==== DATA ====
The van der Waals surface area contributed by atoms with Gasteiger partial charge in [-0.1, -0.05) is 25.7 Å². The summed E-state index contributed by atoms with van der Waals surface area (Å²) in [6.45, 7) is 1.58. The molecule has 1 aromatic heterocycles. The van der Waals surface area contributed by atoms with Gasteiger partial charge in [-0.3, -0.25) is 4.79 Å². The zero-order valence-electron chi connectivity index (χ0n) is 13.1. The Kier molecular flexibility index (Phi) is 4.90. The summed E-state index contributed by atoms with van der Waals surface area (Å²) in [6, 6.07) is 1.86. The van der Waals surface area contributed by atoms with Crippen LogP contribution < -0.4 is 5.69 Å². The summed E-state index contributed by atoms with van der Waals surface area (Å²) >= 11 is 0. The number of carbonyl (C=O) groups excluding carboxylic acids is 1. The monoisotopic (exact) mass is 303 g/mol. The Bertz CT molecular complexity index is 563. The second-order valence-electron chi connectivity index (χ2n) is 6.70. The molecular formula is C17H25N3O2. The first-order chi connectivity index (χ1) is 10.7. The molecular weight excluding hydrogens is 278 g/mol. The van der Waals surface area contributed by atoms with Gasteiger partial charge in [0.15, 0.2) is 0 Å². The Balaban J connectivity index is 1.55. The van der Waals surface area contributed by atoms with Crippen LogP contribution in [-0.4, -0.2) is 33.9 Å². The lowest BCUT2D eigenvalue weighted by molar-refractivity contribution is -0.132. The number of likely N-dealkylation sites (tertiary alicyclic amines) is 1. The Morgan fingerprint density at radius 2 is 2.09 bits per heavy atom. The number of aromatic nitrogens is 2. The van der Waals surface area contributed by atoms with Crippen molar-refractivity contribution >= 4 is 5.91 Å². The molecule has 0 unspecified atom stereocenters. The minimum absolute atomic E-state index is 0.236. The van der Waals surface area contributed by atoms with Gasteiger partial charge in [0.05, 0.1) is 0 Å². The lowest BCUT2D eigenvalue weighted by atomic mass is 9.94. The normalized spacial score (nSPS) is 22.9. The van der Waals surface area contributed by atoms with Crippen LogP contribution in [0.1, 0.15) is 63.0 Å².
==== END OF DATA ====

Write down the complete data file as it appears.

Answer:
The van der Waals surface area contributed by atoms with Gasteiger partial charge in [-0.1, -0.05) is 25.7 Å². The summed E-state index contributed by atoms with van der Waals surface area (Å²) in [6.45, 7) is 1.58. The molecule has 1 aromatic heterocycles. The van der Waals surface area contributed by atoms with Gasteiger partial charge in [-0.3, -0.25) is 4.79 Å². The zero-order valence-electron chi connectivity index (χ0n) is 13.1. The Kier molecular flexibility index (Phi) is 4.90. The summed E-state index contributed by atoms with van der Waals surface area (Å²) in [6, 6.07) is 1.86. The van der Waals surface area contributed by atoms with Crippen LogP contribution < -0.4 is 5.69 Å². The summed E-state index contributed by atoms with van der Waals surface area (Å²) >= 11 is 0. The number of carbonyl (C=O) groups excluding carboxylic acids is 1. The monoisotopic (exact) mass is 303 g/mol. The Bertz CT molecular complexity index is 563. The second-order valence-electron chi connectivity index (χ2n) is 6.70. The molecular formula is C17H25N3O2. The first-order chi connectivity index (χ1) is 10.7. The molecular weight excluding hydrogens is 278 g/mol. The van der Waals surface area contributed by atoms with Gasteiger partial charge in [0.15, 0.2) is 0 Å². The Balaban J connectivity index is 1.55. The van der Waals surface area contributed by atoms with Crippen LogP contribution in [-0.4, -0.2) is 33.9 Å². The lowest BCUT2D eigenvalue weighted by molar-refractivity contribution is -0.132. The number of likely N-dealkylation sites (tertiary alicyclic amines) is 1. The Morgan fingerprint density at radius 2 is 2.09 bits per heavy atom. The number of aromatic nitrogens is 2. The van der Waals surface area contributed by atoms with Crippen molar-refractivity contribution >= 4 is 5.91 Å². The molecule has 0 unspecified atom stereocenters. The minimum absolute atomic E-state index is 0.236. The van der Waals surface area contributed by atoms with Gasteiger partial charge in [0.05, 0.1) is 0 Å². The lowest BCUT2D eigenvalue weighted by atomic mass is 9.94. The normalized spacial score (nSPS) is 22.9. The van der Waals surface area contributed by atoms with Crippen LogP contribution in [0.1, 0.15) is 63.0 Å².